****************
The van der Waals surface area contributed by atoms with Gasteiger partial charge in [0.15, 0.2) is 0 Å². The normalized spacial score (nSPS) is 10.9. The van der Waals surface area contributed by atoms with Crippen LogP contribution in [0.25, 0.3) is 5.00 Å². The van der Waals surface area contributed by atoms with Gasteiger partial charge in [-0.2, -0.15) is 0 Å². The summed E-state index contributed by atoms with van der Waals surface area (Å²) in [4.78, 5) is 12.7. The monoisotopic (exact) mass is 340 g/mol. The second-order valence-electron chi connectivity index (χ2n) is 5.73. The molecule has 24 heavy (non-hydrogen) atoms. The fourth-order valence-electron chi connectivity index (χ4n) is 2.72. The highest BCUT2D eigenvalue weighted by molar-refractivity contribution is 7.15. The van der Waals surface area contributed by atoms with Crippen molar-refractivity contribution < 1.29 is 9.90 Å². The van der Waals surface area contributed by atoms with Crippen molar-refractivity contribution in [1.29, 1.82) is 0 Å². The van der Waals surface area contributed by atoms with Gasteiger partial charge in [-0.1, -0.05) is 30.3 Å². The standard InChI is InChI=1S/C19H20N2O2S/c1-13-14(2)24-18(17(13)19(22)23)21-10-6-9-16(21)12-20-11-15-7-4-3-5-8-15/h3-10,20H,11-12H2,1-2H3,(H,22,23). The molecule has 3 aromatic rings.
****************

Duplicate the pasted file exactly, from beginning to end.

The van der Waals surface area contributed by atoms with Gasteiger partial charge in [0.15, 0.2) is 0 Å². The normalized spacial score (nSPS) is 10.9. The van der Waals surface area contributed by atoms with Crippen LogP contribution in [0.25, 0.3) is 5.00 Å². The van der Waals surface area contributed by atoms with Gasteiger partial charge in [-0.2, -0.15) is 0 Å². The summed E-state index contributed by atoms with van der Waals surface area (Å²) in [4.78, 5) is 12.7. The monoisotopic (exact) mass is 340 g/mol. The second-order valence-electron chi connectivity index (χ2n) is 5.73. The molecule has 24 heavy (non-hydrogen) atoms. The fourth-order valence-electron chi connectivity index (χ4n) is 2.72. The highest BCUT2D eigenvalue weighted by molar-refractivity contribution is 7.15. The van der Waals surface area contributed by atoms with Crippen molar-refractivity contribution < 1.29 is 9.90 Å². The van der Waals surface area contributed by atoms with Crippen molar-refractivity contribution in [1.29, 1.82) is 0 Å². The van der Waals surface area contributed by atoms with Gasteiger partial charge in [-0.1, -0.05) is 30.3 Å². The standard InChI is InChI=1S/C19H20N2O2S/c1-13-14(2)24-18(17(13)19(22)23)21-10-6-9-16(21)12-20-11-15-7-4-3-5-8-15/h3-10,20H,11-12H2,1-2H3,(H,22,23). The molecule has 3 aromatic rings.